Euthanasia

DWhatley

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Greg,
It is my very uneducated thinking from film observations, one experience with a seahorse and reading on the net that some animals deteriorate outwardly while others die from internal shutdown without the observed decay (just growing old). Needing answers for this kind of quandry, I am prone to biased (not scientific) conclusions. I don't have the facilities to test and control an idea but am not shy about presenting what I tried and the results with the caveat that my attempt may have no bearing on the outcome.

What I would like someone with facilities to try is a week long oral introduction to antibiotics (given the no reproduction while or after taking antibiotic limits) before the anticipated decay. The thinking is that the antibiotics may help the immune system during a critical time. With a test and control group the desired results would be that the test group would die from something similar to heart attack where the control group would deteriorate from bacteria. If there is any merit to my thinking I would expect the test group to live longer and appear healthier but not avoid death from old age. This assumes that the observable deterioration is bacterial and not circulation shutdown or some other internally induced reaction (cancer).
 

Jean

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I agree I much prefer over anaethetising to freezing........but that's still better than decapitating which is used in some institutions :sad:

Anyhow an interesting paper is Moltchaniwskyj et al (2007) Ethical and welfare considerations when using cephalopods as experimental animals. Rev. Fish. Biol. Fisheries. vol 17, 455-476.


I have a pdf. Pm me if you want a copy.

J
 

monty

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Jean;104612 said:
I agree I much prefer over anaethetising to freezing........but that's still better than decapitating which is used in some institutions :sad:

How would one decapitate a cephalopod? It seems like that would involve extreme mangling, which doesn't sound very humane at all (although I guess it might be fast.) Bleh, maybe I don't even want to know :goofysca: but I must be missing something if it can be done in a way that anyone thinks is "humane."
 

gjbarord

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It is an accepted and humane way of euthanasia for a direct blow to the head for fishes. Decapitation, as I understand it, involves severing the cerebral spine which will shut off all activity to the brain thereby killing the animal. The methods may sound barbaric but are quite effective in both cases.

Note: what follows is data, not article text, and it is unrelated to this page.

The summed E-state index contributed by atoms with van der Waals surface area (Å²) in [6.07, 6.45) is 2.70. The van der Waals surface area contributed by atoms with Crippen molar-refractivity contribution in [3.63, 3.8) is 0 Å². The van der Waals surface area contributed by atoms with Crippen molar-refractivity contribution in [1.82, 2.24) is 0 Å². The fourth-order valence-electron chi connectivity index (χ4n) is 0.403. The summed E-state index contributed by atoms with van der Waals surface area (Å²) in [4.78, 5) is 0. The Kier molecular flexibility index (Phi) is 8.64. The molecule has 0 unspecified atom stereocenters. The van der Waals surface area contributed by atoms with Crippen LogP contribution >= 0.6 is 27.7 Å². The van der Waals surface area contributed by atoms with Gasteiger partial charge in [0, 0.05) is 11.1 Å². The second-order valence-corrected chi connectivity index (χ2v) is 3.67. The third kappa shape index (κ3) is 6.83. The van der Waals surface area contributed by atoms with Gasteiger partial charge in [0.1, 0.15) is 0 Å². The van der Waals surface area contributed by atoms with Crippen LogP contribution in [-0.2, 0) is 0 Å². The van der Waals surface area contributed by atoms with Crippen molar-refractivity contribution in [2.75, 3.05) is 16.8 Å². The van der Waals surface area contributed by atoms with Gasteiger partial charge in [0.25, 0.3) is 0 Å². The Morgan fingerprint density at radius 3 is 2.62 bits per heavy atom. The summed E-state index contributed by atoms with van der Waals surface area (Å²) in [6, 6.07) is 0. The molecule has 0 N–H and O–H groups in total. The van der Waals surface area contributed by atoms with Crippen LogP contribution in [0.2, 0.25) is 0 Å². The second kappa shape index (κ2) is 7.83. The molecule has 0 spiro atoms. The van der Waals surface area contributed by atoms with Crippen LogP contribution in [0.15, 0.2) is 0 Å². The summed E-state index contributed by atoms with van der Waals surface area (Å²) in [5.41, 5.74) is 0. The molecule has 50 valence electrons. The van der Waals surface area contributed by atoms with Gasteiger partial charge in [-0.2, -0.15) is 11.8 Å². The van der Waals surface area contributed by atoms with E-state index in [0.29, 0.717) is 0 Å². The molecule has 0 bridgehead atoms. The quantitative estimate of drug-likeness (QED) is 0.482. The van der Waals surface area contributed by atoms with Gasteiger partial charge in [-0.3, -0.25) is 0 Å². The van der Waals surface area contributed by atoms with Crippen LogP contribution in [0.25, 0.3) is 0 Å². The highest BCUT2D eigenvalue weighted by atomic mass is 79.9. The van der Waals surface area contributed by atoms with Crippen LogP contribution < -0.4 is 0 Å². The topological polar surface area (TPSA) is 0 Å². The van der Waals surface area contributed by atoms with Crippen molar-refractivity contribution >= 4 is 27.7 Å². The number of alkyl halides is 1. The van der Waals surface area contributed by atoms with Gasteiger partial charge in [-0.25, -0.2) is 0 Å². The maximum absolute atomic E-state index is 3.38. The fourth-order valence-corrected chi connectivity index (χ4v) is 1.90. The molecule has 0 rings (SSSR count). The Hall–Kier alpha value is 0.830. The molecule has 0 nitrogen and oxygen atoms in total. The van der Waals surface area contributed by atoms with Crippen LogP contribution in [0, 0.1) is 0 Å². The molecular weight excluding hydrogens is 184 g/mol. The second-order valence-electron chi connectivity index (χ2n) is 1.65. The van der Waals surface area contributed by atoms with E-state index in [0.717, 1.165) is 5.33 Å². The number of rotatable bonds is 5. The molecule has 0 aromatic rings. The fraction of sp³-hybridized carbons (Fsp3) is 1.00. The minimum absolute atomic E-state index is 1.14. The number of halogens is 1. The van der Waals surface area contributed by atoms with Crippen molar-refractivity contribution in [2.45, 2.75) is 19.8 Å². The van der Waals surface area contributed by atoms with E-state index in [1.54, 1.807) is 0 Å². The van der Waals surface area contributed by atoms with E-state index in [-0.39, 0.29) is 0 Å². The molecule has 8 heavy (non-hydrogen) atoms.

Greg
 
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monty;104614 said:
How would one decapitate a cephalopod? It seems like that would involve extreme mangling, which doesn't sound very humane at all (although I guess it might be fast.) Bleh, maybe I don't even want to know :goofysca: but I must be missing something if it can be done in a way that anyone thinks is "humane."

It's easier with squid and cuttlefish than with octopus...
 

monty

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cephalopod ethics and such paper

Mather JA, Anderson RC 2007) Ethics and invertebrates: a cephalopod perspective. Dis Aquat Organ. 75(2):119-29.

This paper first explores 3 philosophical bases for attitudes to invertebrates, Contractarian/Kantian, Utilitarian, and Rights-based, and what they lead us to conclude about how we use and care for these animals. We next discuss the problems of evaluating pain and suffering in invertebrates, pointing out that physiological responses to stress are widely similar across the animal kingdom and that most animals show behavioral responses to potentially painful stimuli. Since cephalopods are often used as a test group for consideration of pain, distress and proper conditions for captivity and handling, we evaluate their behavioral and cognitive capacities. Given these capacities, we then discuss practical issues: minimization of their pain and suffering during harvesting for food; ensuring that captive cephalopods are properly cared for, stimulated and allowed to live as full a life as possible; and, lastly, working for their conservation.

full PDF online:

http://www.int-res.com/articles/dao_oa/d075p119.pdf

as seen here: http://scienceblogs.com/pharyngula/2007/11/help_me_out_here_fellow_academ.php

but the discussion there is about legalities of copying articles (which I do have opinions on as well, see http://tech.caltech.edu/Tech2.0/11_12_2007/article21.html ) rather than ethics of cephalopods care. Whether invertebrates should be required to pay for any journal articles they read is left as an exercise for the reader.
 
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